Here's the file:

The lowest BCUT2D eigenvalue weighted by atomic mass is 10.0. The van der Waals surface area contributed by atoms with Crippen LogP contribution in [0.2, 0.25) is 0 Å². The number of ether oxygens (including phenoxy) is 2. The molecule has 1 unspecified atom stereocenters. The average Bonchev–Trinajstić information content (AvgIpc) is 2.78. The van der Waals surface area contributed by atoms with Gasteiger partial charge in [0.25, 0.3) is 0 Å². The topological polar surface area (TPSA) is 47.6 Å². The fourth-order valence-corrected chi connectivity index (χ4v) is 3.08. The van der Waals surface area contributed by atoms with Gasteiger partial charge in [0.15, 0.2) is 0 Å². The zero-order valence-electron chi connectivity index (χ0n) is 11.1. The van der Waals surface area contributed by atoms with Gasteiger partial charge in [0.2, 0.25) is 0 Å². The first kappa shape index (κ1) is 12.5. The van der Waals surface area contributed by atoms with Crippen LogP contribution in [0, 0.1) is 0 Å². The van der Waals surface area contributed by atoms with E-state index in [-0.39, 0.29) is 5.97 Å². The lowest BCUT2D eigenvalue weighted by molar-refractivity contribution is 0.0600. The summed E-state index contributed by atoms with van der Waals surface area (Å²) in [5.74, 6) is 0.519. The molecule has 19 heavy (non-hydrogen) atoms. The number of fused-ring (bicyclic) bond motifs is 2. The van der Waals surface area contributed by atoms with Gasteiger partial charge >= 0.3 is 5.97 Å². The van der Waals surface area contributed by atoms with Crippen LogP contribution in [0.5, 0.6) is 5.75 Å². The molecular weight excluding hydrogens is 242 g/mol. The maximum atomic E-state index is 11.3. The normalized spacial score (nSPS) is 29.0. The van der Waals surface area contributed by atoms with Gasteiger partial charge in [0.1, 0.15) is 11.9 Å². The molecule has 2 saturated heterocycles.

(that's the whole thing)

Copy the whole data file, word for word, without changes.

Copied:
The lowest BCUT2D eigenvalue weighted by atomic mass is 10.0. The van der Waals surface area contributed by atoms with Crippen LogP contribution in [0.2, 0.25) is 0 Å². The number of ether oxygens (including phenoxy) is 2. The molecule has 1 unspecified atom stereocenters. The average Bonchev–Trinajstić information content (AvgIpc) is 2.78. The van der Waals surface area contributed by atoms with Gasteiger partial charge in [0.25, 0.3) is 0 Å². The topological polar surface area (TPSA) is 47.6 Å². The fourth-order valence-corrected chi connectivity index (χ4v) is 3.08. The van der Waals surface area contributed by atoms with Gasteiger partial charge in [0.15, 0.2) is 0 Å². The zero-order valence-electron chi connectivity index (χ0n) is 11.1. The van der Waals surface area contributed by atoms with Gasteiger partial charge in [0.2, 0.25) is 0 Å². The first kappa shape index (κ1) is 12.5. The van der Waals surface area contributed by atoms with Crippen LogP contribution in [0, 0.1) is 0 Å². The van der Waals surface area contributed by atoms with E-state index in [-0.39, 0.29) is 5.97 Å². The lowest BCUT2D eigenvalue weighted by molar-refractivity contribution is 0.0600. The summed E-state index contributed by atoms with van der Waals surface area (Å²) in [5.74, 6) is 0.519. The molecule has 19 heavy (non-hydrogen) atoms. The number of fused-ring (bicyclic) bond motifs is 2. The van der Waals surface area contributed by atoms with Gasteiger partial charge >= 0.3 is 5.97 Å². The van der Waals surface area contributed by atoms with Crippen LogP contribution in [0.5, 0.6) is 5.75 Å². The molecular weight excluding hydrogens is 242 g/mol. The maximum atomic E-state index is 11.3. The normalized spacial score (nSPS) is 29.0. The van der Waals surface area contributed by atoms with Gasteiger partial charge in [0.1, 0.15) is 11.9 Å². The molecule has 2 saturated heterocycles.